Designing a new drug against pancreatic cancer
Stopping the growth and spread of pancreatic cancer is the focus of a new project led by researchers at the University of Hertfordshire and funded by the Association for International Cancer Research.
Pancreatic cancer is the tenth most common cancer in the UK, around 8,500 people were diagnosed in 2010. It is an aggressive cancer that very few people survive from – only around four per cent of pancreatic cancer patients survive for five years or more, making it one of the lowest survival rates. It is often diagnosed at an advanced stage when the cancer has become very aggressive and it quickly spreads to other organs of the body. Currently there is no effective treatment for the disease at this advanced stage.
Dr Sharon Rossiter, principal investigator and medicinal chemist at the University of Hertfordshire’s Department of Pharmacy, said: “We are investigating potential new drugs to block a protein called S100P which has been shown to be involved in the growth and spread of pancreatic cancer, as well as some other common cancers.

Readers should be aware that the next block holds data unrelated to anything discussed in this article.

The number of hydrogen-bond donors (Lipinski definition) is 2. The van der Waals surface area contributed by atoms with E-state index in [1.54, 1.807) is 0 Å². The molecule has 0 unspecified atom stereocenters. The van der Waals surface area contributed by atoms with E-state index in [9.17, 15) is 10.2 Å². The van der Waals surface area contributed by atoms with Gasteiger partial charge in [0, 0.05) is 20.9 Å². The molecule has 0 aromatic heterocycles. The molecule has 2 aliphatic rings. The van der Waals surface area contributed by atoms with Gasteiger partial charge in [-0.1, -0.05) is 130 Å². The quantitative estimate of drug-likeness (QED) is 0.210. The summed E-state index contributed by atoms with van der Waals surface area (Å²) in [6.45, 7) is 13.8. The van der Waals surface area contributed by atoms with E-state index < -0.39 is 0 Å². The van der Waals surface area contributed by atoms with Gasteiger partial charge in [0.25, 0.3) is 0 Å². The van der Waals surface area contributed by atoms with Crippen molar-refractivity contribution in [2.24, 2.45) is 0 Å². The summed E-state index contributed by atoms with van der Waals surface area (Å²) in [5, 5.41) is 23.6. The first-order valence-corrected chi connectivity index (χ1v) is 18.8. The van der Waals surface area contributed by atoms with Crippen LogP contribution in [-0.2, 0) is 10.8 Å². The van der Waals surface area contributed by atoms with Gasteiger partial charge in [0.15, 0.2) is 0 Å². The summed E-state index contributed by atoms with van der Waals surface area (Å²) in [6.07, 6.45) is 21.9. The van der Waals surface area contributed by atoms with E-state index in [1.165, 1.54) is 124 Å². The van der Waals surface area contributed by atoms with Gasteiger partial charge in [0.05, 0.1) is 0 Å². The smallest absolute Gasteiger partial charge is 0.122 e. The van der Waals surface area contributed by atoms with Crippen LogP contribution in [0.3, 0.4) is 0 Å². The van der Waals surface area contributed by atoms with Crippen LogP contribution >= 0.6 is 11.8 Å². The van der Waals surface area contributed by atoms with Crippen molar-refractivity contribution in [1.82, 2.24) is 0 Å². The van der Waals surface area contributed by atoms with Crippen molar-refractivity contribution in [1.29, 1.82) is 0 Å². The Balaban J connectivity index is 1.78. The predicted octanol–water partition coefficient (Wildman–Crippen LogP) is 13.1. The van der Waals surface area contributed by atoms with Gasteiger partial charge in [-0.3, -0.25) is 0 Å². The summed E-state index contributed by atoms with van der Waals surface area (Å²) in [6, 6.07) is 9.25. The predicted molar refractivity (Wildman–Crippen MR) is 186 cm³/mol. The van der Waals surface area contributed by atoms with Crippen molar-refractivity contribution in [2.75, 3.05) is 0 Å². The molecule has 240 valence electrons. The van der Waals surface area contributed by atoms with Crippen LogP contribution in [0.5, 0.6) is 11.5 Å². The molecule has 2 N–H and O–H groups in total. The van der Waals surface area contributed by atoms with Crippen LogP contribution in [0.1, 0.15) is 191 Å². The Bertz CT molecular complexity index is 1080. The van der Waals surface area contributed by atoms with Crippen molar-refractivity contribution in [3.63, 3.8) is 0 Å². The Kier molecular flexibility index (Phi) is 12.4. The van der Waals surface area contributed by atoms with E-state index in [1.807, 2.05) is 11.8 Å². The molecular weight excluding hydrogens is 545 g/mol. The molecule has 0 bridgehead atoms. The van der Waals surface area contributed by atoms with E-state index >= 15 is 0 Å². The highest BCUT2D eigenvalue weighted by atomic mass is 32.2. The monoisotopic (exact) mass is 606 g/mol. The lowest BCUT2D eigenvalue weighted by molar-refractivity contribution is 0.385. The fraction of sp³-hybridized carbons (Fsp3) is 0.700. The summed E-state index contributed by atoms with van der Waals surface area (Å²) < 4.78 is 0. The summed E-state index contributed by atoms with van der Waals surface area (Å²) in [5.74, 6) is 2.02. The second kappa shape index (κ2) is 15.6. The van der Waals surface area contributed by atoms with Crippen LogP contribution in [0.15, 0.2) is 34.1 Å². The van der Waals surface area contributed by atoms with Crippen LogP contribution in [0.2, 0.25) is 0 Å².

“We will be designing the new drugs using a computer model of the protein to identify novel compounds that will bind to the protein and prevent it from functioning. Once we have tested their effects on cancer cells, we will make changes to the compounds in the laboratory to improve their effectiveness at preventing cancer growth.”
The aim of this new research project is to identify the best possible drug compounds which will hopefully eventually lead to a successful drug treatment for pancreatic cancer.
This research project is a collaboration between the University of Hertfordshire and Barts Cancer Institute, London. It marks the first funding award that the Association for International Cancer Research has made to researchers at the University of Hertfordshire.